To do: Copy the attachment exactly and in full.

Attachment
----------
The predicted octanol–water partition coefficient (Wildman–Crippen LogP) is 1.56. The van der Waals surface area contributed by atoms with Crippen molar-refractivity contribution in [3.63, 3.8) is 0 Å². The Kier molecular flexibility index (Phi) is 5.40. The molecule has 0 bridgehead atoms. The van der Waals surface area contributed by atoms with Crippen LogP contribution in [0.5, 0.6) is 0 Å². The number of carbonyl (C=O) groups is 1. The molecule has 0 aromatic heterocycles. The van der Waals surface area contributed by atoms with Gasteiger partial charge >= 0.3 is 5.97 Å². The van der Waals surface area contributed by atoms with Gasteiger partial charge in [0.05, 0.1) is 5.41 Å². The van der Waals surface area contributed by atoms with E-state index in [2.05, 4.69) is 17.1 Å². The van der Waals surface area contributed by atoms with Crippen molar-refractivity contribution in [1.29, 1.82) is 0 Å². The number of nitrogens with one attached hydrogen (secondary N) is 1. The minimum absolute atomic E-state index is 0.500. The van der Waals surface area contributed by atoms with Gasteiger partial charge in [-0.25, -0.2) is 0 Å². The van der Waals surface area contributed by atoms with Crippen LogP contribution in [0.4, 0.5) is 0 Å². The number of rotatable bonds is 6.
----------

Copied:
The predicted octanol–water partition coefficient (Wildman–Crippen LogP) is 1.56. The van der Waals surface area contributed by atoms with Crippen molar-refractivity contribution in [3.63, 3.8) is 0 Å². The Kier molecular flexibility index (Phi) is 5.40. The molecule has 0 bridgehead atoms. The van der Waals surface area contributed by atoms with Crippen LogP contribution in [0.5, 0.6) is 0 Å². The number of carbonyl (C=O) groups is 1. The molecule has 0 aromatic heterocycles. The van der Waals surface area contributed by atoms with Gasteiger partial charge >= 0.3 is 5.97 Å². The van der Waals surface area contributed by atoms with Gasteiger partial charge in [0.05, 0.1) is 5.41 Å². The van der Waals surface area contributed by atoms with E-state index in [2.05, 4.69) is 17.1 Å². The van der Waals surface area contributed by atoms with Crippen molar-refractivity contribution in [1.29, 1.82) is 0 Å². The number of nitrogens with one attached hydrogen (secondary N) is 1. The minimum absolute atomic E-state index is 0.500. The van der Waals surface area contributed by atoms with Gasteiger partial charge in [-0.25, -0.2) is 0 Å². The van der Waals surface area contributed by atoms with Crippen LogP contribution in [0.4, 0.5) is 0 Å². The number of rotatable bonds is 6.